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Wednesday, 17 October, 2018

Johnston has Vision but now he must decide whether to keep or sell

Vintage performance: the Mark Johnston-trained Dark Vision pounces late under Silvestre de Sousa to win the Group 2 Qatar Vintage Stakes
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If you are going to have a problem, have a nice one.

The lucky 19 people who own Dark Vision now have such a problem. Their trainer Mark Johnston will be the one who must decide how to solve it.

In Dark Vision, the striking last-to-first winner of the Qatar Vintage Stakes, the Kingsley Park 10 partnership is now in possession of a most valuable commodity, a colt quoted at just 20-1 for the Qipco 2,000 Guineas.

Relive Dark Vision's Vintage Stakes win

Each member of the syndicate paid a total of £7,000 to cover the purchase price and juvenile season training fees of three horses, described as at one point "left on the shelf, unsold" by Johnston.

One of the three, Victory Command, landed an Ascot Listed race on Saturday, but the best appears to be Dark Vision, a 15,000gns yearling who could now be worth a seven-figure sum to a big owner with big pockets.

To keep or to sell. Johnston must decide.

"It's very difficult," said Johnston.

"A problem with inexperienced owners is sometimes that they get carried away with the dream. You have to be sensible.

"They've now gone from gambling £7,000 to gambling hundreds of thousands of pounds – and it is a gamble. We had a real good horse last year who attracted a £750,000 offer after one run. He was beaten next time and that was hundreds of thousands lost.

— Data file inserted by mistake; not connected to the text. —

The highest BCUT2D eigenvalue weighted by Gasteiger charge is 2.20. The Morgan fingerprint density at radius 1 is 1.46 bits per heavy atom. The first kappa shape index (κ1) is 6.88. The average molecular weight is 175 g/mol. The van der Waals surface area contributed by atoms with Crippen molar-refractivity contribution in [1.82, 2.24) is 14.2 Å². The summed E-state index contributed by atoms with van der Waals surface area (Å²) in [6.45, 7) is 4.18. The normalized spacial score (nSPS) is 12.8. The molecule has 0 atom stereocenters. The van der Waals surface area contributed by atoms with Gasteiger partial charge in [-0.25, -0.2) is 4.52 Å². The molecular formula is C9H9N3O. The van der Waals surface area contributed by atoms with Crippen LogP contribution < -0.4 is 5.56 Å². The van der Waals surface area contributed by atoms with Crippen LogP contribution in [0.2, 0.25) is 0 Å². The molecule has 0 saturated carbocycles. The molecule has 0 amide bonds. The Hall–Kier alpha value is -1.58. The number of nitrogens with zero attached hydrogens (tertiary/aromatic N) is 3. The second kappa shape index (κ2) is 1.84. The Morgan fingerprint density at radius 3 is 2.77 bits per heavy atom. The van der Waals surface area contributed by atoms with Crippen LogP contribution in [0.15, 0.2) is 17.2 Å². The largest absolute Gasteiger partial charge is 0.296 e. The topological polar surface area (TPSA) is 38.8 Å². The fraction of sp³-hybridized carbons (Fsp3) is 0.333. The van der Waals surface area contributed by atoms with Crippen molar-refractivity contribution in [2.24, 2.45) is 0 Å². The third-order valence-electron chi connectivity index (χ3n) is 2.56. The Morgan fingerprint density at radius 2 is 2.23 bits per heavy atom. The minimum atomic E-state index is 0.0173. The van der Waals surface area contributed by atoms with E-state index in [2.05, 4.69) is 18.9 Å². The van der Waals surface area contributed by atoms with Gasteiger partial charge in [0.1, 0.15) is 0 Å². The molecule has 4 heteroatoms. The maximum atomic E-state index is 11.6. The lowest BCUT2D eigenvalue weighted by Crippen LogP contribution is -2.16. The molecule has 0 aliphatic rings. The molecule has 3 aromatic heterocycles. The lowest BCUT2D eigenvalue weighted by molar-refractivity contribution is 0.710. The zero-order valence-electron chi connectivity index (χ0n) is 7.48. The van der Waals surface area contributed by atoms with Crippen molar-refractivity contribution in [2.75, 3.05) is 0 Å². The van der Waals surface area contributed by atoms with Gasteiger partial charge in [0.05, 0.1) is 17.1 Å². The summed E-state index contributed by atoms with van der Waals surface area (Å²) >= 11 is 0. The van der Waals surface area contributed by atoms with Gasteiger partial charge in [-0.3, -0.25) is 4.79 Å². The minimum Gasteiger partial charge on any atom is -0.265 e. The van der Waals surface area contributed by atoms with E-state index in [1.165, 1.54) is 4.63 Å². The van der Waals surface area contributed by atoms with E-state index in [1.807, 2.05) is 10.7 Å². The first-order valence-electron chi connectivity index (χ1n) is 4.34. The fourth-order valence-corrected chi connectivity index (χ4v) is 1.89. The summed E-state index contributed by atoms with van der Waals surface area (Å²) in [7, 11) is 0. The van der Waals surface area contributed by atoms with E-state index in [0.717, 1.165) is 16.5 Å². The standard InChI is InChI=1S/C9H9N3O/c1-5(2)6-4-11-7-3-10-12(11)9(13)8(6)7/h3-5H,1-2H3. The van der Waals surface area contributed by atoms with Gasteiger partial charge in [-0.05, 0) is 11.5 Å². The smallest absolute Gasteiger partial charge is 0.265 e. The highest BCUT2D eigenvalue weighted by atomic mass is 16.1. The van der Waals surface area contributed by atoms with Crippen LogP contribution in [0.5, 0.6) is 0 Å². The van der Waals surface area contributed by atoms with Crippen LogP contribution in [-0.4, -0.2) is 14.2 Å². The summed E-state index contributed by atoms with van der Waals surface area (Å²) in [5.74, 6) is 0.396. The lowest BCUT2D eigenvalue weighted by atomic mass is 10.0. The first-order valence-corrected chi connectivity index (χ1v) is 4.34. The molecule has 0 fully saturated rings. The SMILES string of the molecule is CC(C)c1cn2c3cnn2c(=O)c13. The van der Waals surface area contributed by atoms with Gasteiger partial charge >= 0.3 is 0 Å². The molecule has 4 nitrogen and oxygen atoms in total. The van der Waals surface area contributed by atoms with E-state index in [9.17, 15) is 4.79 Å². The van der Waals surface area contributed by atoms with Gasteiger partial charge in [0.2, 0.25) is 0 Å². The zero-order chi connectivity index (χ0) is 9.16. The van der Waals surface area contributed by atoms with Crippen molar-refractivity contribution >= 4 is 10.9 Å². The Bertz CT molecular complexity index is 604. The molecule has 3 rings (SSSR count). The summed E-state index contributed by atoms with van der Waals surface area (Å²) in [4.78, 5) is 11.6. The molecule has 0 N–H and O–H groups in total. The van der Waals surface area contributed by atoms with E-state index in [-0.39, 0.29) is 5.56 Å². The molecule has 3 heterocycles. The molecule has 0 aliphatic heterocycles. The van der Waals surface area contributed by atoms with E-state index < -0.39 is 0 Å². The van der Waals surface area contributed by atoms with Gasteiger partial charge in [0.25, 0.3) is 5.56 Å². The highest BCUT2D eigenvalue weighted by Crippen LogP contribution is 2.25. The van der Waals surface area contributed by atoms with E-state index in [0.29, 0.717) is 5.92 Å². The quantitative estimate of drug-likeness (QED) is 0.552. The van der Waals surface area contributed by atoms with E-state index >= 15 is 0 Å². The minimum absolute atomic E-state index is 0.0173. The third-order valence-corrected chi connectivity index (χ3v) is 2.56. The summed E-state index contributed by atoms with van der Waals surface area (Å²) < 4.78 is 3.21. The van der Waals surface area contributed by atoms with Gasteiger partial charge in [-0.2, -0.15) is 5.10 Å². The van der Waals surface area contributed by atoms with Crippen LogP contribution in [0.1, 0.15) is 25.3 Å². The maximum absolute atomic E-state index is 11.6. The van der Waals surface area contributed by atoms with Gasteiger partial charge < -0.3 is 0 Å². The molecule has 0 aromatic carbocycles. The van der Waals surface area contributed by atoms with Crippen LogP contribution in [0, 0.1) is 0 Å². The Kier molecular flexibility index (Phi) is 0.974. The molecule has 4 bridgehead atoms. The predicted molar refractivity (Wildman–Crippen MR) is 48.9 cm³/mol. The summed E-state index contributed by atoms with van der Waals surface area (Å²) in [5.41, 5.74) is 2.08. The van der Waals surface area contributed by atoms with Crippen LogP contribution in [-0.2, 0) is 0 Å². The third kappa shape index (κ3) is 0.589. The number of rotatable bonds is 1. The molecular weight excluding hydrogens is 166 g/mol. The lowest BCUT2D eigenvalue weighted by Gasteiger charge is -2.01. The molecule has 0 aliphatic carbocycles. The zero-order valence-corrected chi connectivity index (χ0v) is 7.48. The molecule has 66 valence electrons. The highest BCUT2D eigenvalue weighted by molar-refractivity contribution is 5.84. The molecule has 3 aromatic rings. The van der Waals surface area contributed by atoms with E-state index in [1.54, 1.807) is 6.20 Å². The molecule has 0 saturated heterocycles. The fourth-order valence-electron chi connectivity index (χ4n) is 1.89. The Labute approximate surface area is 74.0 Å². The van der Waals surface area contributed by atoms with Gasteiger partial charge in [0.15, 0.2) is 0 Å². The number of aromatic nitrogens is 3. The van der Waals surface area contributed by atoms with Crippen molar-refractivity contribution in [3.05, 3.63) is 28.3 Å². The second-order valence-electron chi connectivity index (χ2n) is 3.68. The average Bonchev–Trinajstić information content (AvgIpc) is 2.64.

"A couple of years ago, when I first started doing these Kingsley Park partnerships, we had a big offer for a filly. At that stage the rules said there had to be a unanimous decision. Getting a unanimous decision from 19 people is impossible – so I changed the rules and now it's my decision."

Mark Johnston is surrounded by the media after Dark Vision's win

The Kingsleys can take heart from the fact Johnston has yet to let them down. Two of his three previous Vintage winners, Mister Baileys and Shamardal, went on to Classic glory. The manner in which Dark Vision mowed down Dunkerron and Confiding under Silvestre de Sousa suggests he deserves to be at least talked of as a long-range Classic contender.

"When he missed the break here I thought it was all over," said Johnston. "At this stage if he had come fourth I would have thought I had a really nice horse on my hands. The biggest problem I'll have now will be keeping everyone's feet on the ground."

That's another nice problem to have.

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They've now gone from gambling £7,000 to gambling hundreds of thousands of pounds - and it is a gamble
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